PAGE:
Steve Kochan is the Founder and CEO of Comfreight, a FinTech SaaS company. He is a former freight consultant who has transformed Comfreight from a weekend side project to an industry-leading FinTech product. In today’s ‘How Did You Do It?’, we sat down with Kochan to learn how he was able to outperform incumbents in the transportation financing industry. 

Interviewer: Noela Tuquero (TCA)

Interviewee: Steve Kochan (SK)

TCA: Steve, What is Comfreight?

SK: One of the biggest problems for businesses in the freight industry is dealing with credit, finance, and payments. For many SMBs, the only existing financing options often feel like a necessary evil, with onerous terms and strict covenants. Comfreight is leveling the playing field for thousands of small and mid-sized freight companies. We provide debt-free trade finance solutions through digital invoice factoring, accounts receivable, and payable financing. 

TCA: How does your solution benefit customers?

SK: Comfreight is 23-100% more cost-effective than traditional financing options, which makes us a welcome alternative. Our highly automated FinTech product, HaulPay, reduces back-office load for our customers by at least 300%. Our software automates workflows and eliminates 99% of payment fraud risk.  

TCA: The transportation financing industry is well established, how did you break in?

SK: We found a way to provide the lowest risk for not only us but our clients. We have been able to outperform incumbents by 10x from a risk perspective. Our financing portfolio has a .02% per annum loss rate, which is 10-15x better than incumbents. Compared to the industry standard of 2-3%, our loss rates have allowed us to stand out. 

TCA: How did you achieve those loss rates?

SK: Whereas incumbents use third-party software, we decided to build our own back-office software for finance and payments. Our software allows us to customize our credit management and risk management processes. It also lets us build more enterprise value over time. We developed a machine that is difficult to compete with and not easily replicated, adding to our mid-term defensibility and ultimately enabling a better customer experience.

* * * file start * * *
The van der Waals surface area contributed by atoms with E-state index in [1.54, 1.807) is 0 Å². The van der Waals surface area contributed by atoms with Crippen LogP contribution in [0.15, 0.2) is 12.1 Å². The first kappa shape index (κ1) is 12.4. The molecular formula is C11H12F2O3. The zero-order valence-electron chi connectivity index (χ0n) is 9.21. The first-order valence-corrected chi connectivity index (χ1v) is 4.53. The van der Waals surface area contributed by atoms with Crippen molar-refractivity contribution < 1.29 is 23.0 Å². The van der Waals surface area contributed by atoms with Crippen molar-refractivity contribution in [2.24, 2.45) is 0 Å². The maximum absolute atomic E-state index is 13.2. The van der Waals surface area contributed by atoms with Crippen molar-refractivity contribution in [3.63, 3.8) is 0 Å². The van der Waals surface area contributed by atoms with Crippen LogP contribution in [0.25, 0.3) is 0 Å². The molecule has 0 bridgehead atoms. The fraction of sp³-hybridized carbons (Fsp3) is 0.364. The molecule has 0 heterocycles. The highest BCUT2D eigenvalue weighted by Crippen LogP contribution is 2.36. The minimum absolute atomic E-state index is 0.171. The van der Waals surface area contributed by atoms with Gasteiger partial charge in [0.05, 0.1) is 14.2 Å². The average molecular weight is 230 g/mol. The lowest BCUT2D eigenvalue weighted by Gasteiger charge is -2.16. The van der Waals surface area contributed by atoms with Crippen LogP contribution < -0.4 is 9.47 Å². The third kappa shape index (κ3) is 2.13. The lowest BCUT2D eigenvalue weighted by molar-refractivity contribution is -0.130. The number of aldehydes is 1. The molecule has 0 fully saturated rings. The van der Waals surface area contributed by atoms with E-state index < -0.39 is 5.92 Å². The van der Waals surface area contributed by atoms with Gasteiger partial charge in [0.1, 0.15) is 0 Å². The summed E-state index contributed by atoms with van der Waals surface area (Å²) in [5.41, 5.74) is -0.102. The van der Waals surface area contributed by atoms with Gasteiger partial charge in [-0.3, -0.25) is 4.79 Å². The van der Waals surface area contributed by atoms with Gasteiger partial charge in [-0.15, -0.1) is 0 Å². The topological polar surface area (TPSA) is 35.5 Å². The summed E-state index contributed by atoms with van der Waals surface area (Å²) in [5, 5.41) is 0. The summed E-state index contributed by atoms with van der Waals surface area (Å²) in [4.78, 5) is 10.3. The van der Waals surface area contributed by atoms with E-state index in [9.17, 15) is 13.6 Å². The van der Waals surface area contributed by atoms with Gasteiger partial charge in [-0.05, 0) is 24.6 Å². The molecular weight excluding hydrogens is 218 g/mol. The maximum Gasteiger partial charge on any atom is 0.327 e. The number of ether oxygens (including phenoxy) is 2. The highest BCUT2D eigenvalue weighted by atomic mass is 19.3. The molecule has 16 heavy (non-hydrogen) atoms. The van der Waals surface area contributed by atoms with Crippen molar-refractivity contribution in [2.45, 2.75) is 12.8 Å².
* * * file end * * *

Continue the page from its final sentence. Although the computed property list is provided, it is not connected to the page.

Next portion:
TCA: How did you build your proprietary software?

SK: Two key aspects:

  1. Research. Talk directly with your potential clients. Without doing this, we would not have identified key limitations of existing software options. We studied incumbents and lower-tech competitors that were using “off-the-shelf” software and found that the funding request and invoicing processes, which were previously untouched and fairly standardized, could be greatly improved.
  2. Find the right engineers. Initially, we recruited talented and motivated software developers to join the company through networking. However, as we grew, we used platforms like AngelList (now WellFound) and other startup-friendly job sites, so that candidates knew they were applying to a startup and we knew they were interested in working at one from day one. If you are hiring for a critical position but are unsure of the details of their day-to-day role, find an advisor who has done it before. Take account cultural fit and working communication too. This is very important for a smooth and productive relationship with early-stage hires.

TCA: How did you fund the development of the software?

SK:Two key aspects:

  1. Provide investors with data-driven reasoning. We pitched our seed round to larger early-stage investors with data to back up our need to build much of our own backend software. 
  2. Provide investors with market validation. Once, you have proven that there are customers who want or even love and need your product or service, it makes it much easier to support subsequent fundraising. 

One cost-effective way to gain proof of concept is to put up a basic web form that details the product or service’s features and run a limited budget of ads aimed at your target audience. Track the conversion rate and feedback from these potential users to build even more evidence of market need. If you are more focused on enterprise rather than SMB or consumer, find strategic or larger companies that want to use your product or service and create a customer advisory board made up of some of their decision-makers. This will help support your product assumptions and allow you to continue to build a product that will succeed. 

TCA: Can we help Comfreight?

SK: Two key aspects:We are currently raising an equity round to continue innovating and expanding Comfreight’s suite of services. 

  • If you’re an investor and would like to connect, please reach out.
  • If you have connections to investors interested in the long-term evolution of the supply chain and logistics industry, please reach out. 

TCA: How can people get in touch?



The views, information, or opinions expressed during the interview series is solely those of the individuals involved and do not necessarily represent those of Tech Coast Angels and its employees, consultants and interns. Tech Coast Angels is not responsible and does not verify for accuracy any of the information contained in the podcast series available for listening on this site. The primary purpose of this interview series is to inform. This Interview series does not constitute medical or other professional advice or services.

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